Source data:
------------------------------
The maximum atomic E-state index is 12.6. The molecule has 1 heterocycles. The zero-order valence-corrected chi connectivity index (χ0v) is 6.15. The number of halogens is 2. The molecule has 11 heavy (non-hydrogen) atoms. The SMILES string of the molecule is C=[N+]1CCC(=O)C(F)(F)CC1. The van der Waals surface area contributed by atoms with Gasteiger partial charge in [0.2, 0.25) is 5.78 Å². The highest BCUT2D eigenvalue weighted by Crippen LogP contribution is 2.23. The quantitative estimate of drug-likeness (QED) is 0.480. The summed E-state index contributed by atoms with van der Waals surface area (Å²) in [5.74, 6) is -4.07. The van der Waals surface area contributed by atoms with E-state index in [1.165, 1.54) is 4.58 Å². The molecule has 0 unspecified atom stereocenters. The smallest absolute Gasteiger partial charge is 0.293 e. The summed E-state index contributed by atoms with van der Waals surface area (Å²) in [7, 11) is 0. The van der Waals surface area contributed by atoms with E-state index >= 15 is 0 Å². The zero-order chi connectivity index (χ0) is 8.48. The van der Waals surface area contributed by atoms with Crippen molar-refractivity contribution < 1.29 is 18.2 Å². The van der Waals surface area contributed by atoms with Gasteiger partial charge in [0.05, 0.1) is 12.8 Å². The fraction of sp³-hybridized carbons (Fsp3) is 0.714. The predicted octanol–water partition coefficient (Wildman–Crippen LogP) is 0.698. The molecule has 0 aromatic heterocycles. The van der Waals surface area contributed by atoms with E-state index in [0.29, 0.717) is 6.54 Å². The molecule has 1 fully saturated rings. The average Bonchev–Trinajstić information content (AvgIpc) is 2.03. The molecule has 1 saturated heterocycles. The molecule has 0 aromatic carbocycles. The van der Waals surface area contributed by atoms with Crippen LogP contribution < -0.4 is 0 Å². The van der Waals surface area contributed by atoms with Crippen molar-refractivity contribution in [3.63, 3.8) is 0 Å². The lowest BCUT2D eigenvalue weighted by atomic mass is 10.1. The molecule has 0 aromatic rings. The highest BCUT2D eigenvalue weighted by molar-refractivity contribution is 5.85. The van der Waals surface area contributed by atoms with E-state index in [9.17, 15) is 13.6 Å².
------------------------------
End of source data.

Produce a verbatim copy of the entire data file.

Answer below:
The maximum atomic E-state index is 12.6. The molecule has 1 heterocycles. The zero-order valence-corrected chi connectivity index (χ0v) is 6.15. The number of halogens is 2. The molecule has 11 heavy (non-hydrogen) atoms. The SMILES string of the molecule is C=[N+]1CCC(=O)C(F)(F)CC1. The van der Waals surface area contributed by atoms with Gasteiger partial charge in [0.2, 0.25) is 5.78 Å². The highest BCUT2D eigenvalue weighted by Crippen LogP contribution is 2.23. The quantitative estimate of drug-likeness (QED) is 0.480. The summed E-state index contributed by atoms with van der Waals surface area (Å²) in [5.74, 6) is -4.07. The van der Waals surface area contributed by atoms with E-state index in [1.165, 1.54) is 4.58 Å². The molecule has 0 unspecified atom stereocenters. The smallest absolute Gasteiger partial charge is 0.293 e. The summed E-state index contributed by atoms with van der Waals surface area (Å²) in [7, 11) is 0. The van der Waals surface area contributed by atoms with E-state index >= 15 is 0 Å². The zero-order chi connectivity index (χ0) is 8.48. The van der Waals surface area contributed by atoms with Crippen molar-refractivity contribution < 1.29 is 18.2 Å². The van der Waals surface area contributed by atoms with Gasteiger partial charge in [0.05, 0.1) is 12.8 Å². The fraction of sp³-hybridized carbons (Fsp3) is 0.714. The predicted octanol–water partition coefficient (Wildman–Crippen LogP) is 0.698. The molecule has 0 aromatic heterocycles. The van der Waals surface area contributed by atoms with E-state index in [0.29, 0.717) is 6.54 Å². The molecule has 1 fully saturated rings. The average Bonchev–Trinajstić information content (AvgIpc) is 2.03. The molecule has 1 saturated heterocycles. The molecule has 0 aromatic carbocycles. The van der Waals surface area contributed by atoms with Crippen LogP contribution < -0.4 is 0 Å². The van der Waals surface area contributed by atoms with Crippen molar-refractivity contribution in [3.63, 3.8) is 0 Å². The lowest BCUT2D eigenvalue weighted by atomic mass is 10.1. The molecule has 0 aromatic rings. The highest BCUT2D eigenvalue weighted by molar-refractivity contribution is 5.85. The van der Waals surface area contributed by atoms with E-state index in [9.17, 15) is 13.6 Å².